Saturday, 1 August 2015

More fun with Demon: the Descent

You might want to read my Impressions of Demon: the Descent first, particularly the bits about powers, and also this one.

I was quietly doing random character generation, as I am wont to do, and I noticed this. These two powers sit side by side in the rulebook. You'd think someone might have noticed the discrepancy.

Name of power Raw Materials Shatter
Description Nature abhors a vacuum. With this Embed, the demon can break an object to “summon” an object of similar Size. The object that she breaks is destroyed, never to be repaired or made functional again. The object she summons isn’t created out of nothing, but is brought to her location by a seemingly coincidental series of events. Everything breaks. It’s just a matter of applying force in the right location. A demon who understands this principle can apply the force of entropy to an object and shatter it with a swift kick.
Dicepool Manipulation + Crafts Wits + Crafts
Limitation No size limit specified. Durability is immaterial. Success doesn't risk Cover. Object can be no larger than the demon. Used on an object with Durability 3+, she risks blowing Cover.
Mechanical Intention Obtain an object by destroying another object of similar size. Destroy an object.
Narrative Intention I'm not sure. As mentioned in the power, breaking down doors and smashing weapons.
Drawbacks A failed roll risks Cover. The new object takes some time to arrive. Failure causes injury. A success risks Cover if the object is Durable.

Here once again, we see the importance of checking powers carefully. What is the power intended to do? What does it actually do? How does it compare to other powers that do similar things, even if their intent is different?

Raw Materials is a power intended to (as far as I can work out) let you swap one object for another, more useful one. Shatter is a power intended to let you do action film stunts like smashing open doors and breaking machine guns.

If you wish to break objects, Raw Materials is a far better power in all respects. There is no size limit whatsoever on the power, rather than a limit of Size 5. You can destroy objects of any Durability without risking Cover. There is no risk of suffering injury. You also obtain a free bonus object of your choice. There is no reason whatsoever to choose Shatter when Raw Materials is available. Shatter states "this Embed is good for kicking down doors and breaking weapons, but not useful for smashing cars (but see Exploits)", probably thinking of the Disintegrate Exploit but there's no reason to mess about with Exploits at all. Why spend Aether to destroy a car, when you can demolish it with an Embed and get a free object of similar size?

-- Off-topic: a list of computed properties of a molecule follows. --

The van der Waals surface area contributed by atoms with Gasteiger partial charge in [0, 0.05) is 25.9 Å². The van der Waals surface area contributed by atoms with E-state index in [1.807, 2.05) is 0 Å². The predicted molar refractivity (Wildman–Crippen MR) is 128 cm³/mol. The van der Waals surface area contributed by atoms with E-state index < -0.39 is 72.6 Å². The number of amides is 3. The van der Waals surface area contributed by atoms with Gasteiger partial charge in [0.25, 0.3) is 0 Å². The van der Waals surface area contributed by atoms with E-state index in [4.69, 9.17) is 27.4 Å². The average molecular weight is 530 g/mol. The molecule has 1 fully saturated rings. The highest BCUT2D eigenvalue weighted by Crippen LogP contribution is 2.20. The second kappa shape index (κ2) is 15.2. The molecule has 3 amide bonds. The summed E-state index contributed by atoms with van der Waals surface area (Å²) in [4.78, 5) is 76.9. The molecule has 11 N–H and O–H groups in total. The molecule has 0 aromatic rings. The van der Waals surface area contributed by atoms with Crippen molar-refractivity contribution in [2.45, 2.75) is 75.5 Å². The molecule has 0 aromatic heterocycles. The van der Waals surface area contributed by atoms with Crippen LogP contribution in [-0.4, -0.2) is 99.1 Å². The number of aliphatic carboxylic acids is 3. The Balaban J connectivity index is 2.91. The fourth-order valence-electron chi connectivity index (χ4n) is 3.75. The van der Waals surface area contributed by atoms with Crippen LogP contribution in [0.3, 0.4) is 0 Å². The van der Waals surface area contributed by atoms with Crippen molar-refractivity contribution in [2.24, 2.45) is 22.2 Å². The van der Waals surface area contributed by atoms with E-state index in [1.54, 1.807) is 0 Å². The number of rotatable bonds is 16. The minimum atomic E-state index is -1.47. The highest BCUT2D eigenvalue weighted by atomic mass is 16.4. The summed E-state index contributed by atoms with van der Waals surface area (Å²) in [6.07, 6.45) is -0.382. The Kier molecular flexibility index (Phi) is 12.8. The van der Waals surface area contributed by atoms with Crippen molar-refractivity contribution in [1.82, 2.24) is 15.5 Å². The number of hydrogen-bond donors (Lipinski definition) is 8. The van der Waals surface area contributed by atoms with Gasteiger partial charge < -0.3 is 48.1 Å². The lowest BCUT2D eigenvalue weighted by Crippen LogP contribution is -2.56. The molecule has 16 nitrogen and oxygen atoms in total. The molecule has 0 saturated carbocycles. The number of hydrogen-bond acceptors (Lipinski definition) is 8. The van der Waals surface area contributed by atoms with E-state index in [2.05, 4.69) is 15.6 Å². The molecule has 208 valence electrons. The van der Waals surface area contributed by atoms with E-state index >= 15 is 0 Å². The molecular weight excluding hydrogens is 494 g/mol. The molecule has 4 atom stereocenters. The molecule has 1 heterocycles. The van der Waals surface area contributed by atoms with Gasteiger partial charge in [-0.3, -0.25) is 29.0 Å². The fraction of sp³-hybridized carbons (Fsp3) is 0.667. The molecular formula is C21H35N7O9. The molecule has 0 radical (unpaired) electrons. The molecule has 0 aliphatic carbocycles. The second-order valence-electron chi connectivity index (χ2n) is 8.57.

Now, I'd make the argument that the reason is that Raw Materials is sick broken, or completely dependent on DM fiat, depending how you play. By the rules as written, Raw Materials allows you to more-or-less instantly destroy an object of any size or toughness whatsoever, and get any new object of similar size to replace it.

Fine. I use Raw Materials to destroy the tower block where my enemies are hiding out, replacing it with a truly enormous gold ingot.

No? You're relying on the "the object arrives in the demon's vicinity" bit? Okay, skyscraper-sized gold ingots don't usually "arrive" as such. Okay. I destroy this delivery lorry parked outside the tower block, replacing it with an asteroid the size of the lorry. Those are really good at arriving. Then I leave town immediately, because I don't want to be around in the next hour when that lorry-sized asteroid lands.

Okay, asteroids are out? Fine, Fiater. I observe Air Force One passing through the sky overhead. I destroy it with a thought, and ask for another plane to arrive within my immediate vicinity. Happy now? I'm not even going to insist that everything inside it is vaporised. After all, any damage sufficient to destroy the plane irrevocably is going to be fairly fatal to its inhabitants anyway, to say nothing of being high in the air travelling at hundreds of miles an hour. An aeroplane is definitely an object and one can be replaced with another similar one. The power has no range.

The rules don't specify that you can't demand unique objects. Is your quest to track down a particular important object? Say, the Madeup Codex? Destroy this telephone directory and replace it with the Madeup Codex. By RAW, the Madeup Codex will arrive in your proximity within the next hour. For ease, I recommend locating yourself somewhere like a bit of empty wasteland beforehand, so the Codex can't conveniently arrive secretly at a building nearby without you noticing, or be driven down a nearby street where you couldn't possibly know. Nope, a big old field or stretch of desert is best. If you're not in a hurry, go somewhere really isolated and featureless, and wait up to a week.

Are you in handcuffs? Replace them with some more handcuffs. Locked behind a door? Replace it with another door. Strapped to a missile? Break it irrevocably and replace it with a model missile. Being threatened with a machine gun? Destroy it with a thought.

This is nearly as good as Deep Pockets. In some ways, it's better. How specific can you get, anyway? Never mind the unique objects. Can I break a loyalty card and replace it with an ID badge for an employee who looks exactly like me? Does the thing you want to summon have to actually exist, either in the game (like your doppelganger employee) or in the game reality? Can I break the Statue of Liberty and replace it with a huge brass statue of an otter? Can I replace a telephone box with a TARDIS?

The point here is not to powergame (although it's fun to play with the theory). I'm pretty sure the average GM wouldn't allow that, and I certainly wouldn't want to. The problem is that the power itself doesn't make any gesture towards saying you can't, which means whatever limits are set on it are down to the GM. A player has no idea what may or may not be possible in-game without holding an exhaustive discussion with the GM.